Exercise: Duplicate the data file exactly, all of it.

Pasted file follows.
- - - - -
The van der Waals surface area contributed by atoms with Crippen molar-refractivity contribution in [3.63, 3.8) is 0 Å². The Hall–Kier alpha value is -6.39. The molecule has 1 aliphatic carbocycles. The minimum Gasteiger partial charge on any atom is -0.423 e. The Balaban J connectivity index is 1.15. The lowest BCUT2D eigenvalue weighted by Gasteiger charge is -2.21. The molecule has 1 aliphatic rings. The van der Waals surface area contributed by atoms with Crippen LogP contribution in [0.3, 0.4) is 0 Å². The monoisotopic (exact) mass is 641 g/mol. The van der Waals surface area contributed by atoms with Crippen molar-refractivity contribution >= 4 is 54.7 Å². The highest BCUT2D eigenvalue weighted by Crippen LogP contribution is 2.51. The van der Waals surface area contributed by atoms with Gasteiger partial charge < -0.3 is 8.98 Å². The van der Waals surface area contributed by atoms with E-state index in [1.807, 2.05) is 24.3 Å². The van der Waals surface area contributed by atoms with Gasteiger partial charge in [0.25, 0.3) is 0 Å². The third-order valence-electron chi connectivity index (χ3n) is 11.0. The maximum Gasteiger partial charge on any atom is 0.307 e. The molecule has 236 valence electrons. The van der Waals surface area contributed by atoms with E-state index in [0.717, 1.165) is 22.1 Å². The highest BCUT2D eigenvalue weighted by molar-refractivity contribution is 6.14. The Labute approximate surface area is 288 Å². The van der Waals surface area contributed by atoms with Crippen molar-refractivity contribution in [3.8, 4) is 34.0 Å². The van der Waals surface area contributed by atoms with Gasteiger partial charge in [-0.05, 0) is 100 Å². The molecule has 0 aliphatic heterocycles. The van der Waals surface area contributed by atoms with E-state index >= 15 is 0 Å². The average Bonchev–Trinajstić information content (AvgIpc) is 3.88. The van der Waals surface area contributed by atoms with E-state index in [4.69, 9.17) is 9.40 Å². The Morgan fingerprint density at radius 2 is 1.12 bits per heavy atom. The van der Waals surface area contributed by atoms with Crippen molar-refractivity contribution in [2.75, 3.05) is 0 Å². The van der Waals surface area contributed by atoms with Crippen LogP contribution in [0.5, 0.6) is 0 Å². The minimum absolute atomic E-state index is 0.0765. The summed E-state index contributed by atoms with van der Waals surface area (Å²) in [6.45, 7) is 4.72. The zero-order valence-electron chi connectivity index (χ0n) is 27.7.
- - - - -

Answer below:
The van der Waals surface area contributed by atoms with Crippen molar-refractivity contribution in [3.63, 3.8) is 0 Å². The Hall–Kier alpha value is -6.39. The molecule has 1 aliphatic carbocycles. The minimum Gasteiger partial charge on any atom is -0.423 e. The Balaban J connectivity index is 1.15. The lowest BCUT2D eigenvalue weighted by Gasteiger charge is -2.21. The molecule has 1 aliphatic rings. The van der Waals surface area contributed by atoms with Crippen LogP contribution in [0.3, 0.4) is 0 Å². The monoisotopic (exact) mass is 641 g/mol. The van der Waals surface area contributed by atoms with Crippen molar-refractivity contribution >= 4 is 54.7 Å². The highest BCUT2D eigenvalue weighted by Crippen LogP contribution is 2.51. The van der Waals surface area contributed by atoms with Gasteiger partial charge < -0.3 is 8.98 Å². The van der Waals surface area contributed by atoms with E-state index in [1.807, 2.05) is 24.3 Å². The van der Waals surface area contributed by atoms with Gasteiger partial charge in [0.25, 0.3) is 0 Å². The third-order valence-electron chi connectivity index (χ3n) is 11.0. The maximum Gasteiger partial charge on any atom is 0.307 e. The molecule has 236 valence electrons. The van der Waals surface area contributed by atoms with E-state index in [0.717, 1.165) is 22.1 Å². The highest BCUT2D eigenvalue weighted by molar-refractivity contribution is 6.14. The Labute approximate surface area is 288 Å². The van der Waals surface area contributed by atoms with Crippen molar-refractivity contribution in [3.8, 4) is 34.0 Å². The van der Waals surface area contributed by atoms with Gasteiger partial charge in [-0.05, 0) is 100 Å². The molecule has 0 aliphatic heterocycles. The van der Waals surface area contributed by atoms with E-state index >= 15 is 0 Å². The average Bonchev–Trinajstić information content (AvgIpc) is 3.88. The van der Waals surface area contributed by atoms with E-state index in [4.69, 9.17) is 9.40 Å². The Morgan fingerprint density at radius 2 is 1.12 bits per heavy atom. The van der Waals surface area contributed by atoms with Crippen molar-refractivity contribution in [2.75, 3.05) is 0 Å². The van der Waals surface area contributed by atoms with Crippen LogP contribution in [0.5, 0.6) is 0 Å². The minimum absolute atomic E-state index is 0.0765. The summed E-state index contributed by atoms with van der Waals surface area (Å²) in [6.45, 7) is 4.72. The zero-order valence-electron chi connectivity index (χ0n) is 27.7.